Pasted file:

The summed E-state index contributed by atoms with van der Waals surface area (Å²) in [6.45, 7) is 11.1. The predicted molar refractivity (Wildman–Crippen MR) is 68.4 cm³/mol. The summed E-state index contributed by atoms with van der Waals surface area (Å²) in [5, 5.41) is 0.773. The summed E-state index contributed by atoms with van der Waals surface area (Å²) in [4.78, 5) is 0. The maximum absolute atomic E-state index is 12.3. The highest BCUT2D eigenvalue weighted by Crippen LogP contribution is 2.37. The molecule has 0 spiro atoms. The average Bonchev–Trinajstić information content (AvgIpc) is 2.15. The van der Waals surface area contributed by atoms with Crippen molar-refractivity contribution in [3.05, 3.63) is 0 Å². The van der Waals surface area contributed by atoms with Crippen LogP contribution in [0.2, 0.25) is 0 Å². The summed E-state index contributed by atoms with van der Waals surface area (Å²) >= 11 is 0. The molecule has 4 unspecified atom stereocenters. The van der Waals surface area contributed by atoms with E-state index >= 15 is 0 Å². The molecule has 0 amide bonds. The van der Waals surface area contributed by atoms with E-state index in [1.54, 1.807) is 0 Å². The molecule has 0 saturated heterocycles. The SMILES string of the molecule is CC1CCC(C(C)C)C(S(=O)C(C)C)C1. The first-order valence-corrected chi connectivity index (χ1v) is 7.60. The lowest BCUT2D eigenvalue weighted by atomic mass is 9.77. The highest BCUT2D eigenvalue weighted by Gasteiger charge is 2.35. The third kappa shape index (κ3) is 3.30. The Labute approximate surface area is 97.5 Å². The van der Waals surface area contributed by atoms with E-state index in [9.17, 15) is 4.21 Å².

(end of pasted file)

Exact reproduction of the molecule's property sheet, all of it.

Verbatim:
The summed E-state index contributed by atoms with van der Waals surface area (Å²) in [6.45, 7) is 11.1. The predicted molar refractivity (Wildman–Crippen MR) is 68.4 cm³/mol. The summed E-state index contributed by atoms with van der Waals surface area (Å²) in [5, 5.41) is 0.773. The summed E-state index contributed by atoms with van der Waals surface area (Å²) in [4.78, 5) is 0. The maximum absolute atomic E-state index is 12.3. The highest BCUT2D eigenvalue weighted by Crippen LogP contribution is 2.37. The molecule has 0 spiro atoms. The average Bonchev–Trinajstić information content (AvgIpc) is 2.15. The van der Waals surface area contributed by atoms with Crippen molar-refractivity contribution in [3.05, 3.63) is 0 Å². The van der Waals surface area contributed by atoms with Crippen LogP contribution in [0.2, 0.25) is 0 Å². The summed E-state index contributed by atoms with van der Waals surface area (Å²) >= 11 is 0. The molecule has 4 unspecified atom stereocenters. The van der Waals surface area contributed by atoms with E-state index >= 15 is 0 Å². The molecule has 0 amide bonds. The van der Waals surface area contributed by atoms with E-state index in [1.54, 1.807) is 0 Å². The molecule has 0 saturated heterocycles. The SMILES string of the molecule is CC1CCC(C(C)C)C(S(=O)C(C)C)C1. The first-order valence-corrected chi connectivity index (χ1v) is 7.60. The lowest BCUT2D eigenvalue weighted by atomic mass is 9.77. The highest BCUT2D eigenvalue weighted by Gasteiger charge is 2.35. The third kappa shape index (κ3) is 3.30. The Labute approximate surface area is 97.5 Å². The van der Waals surface area contributed by atoms with E-state index in [9.17, 15) is 4.21 Å².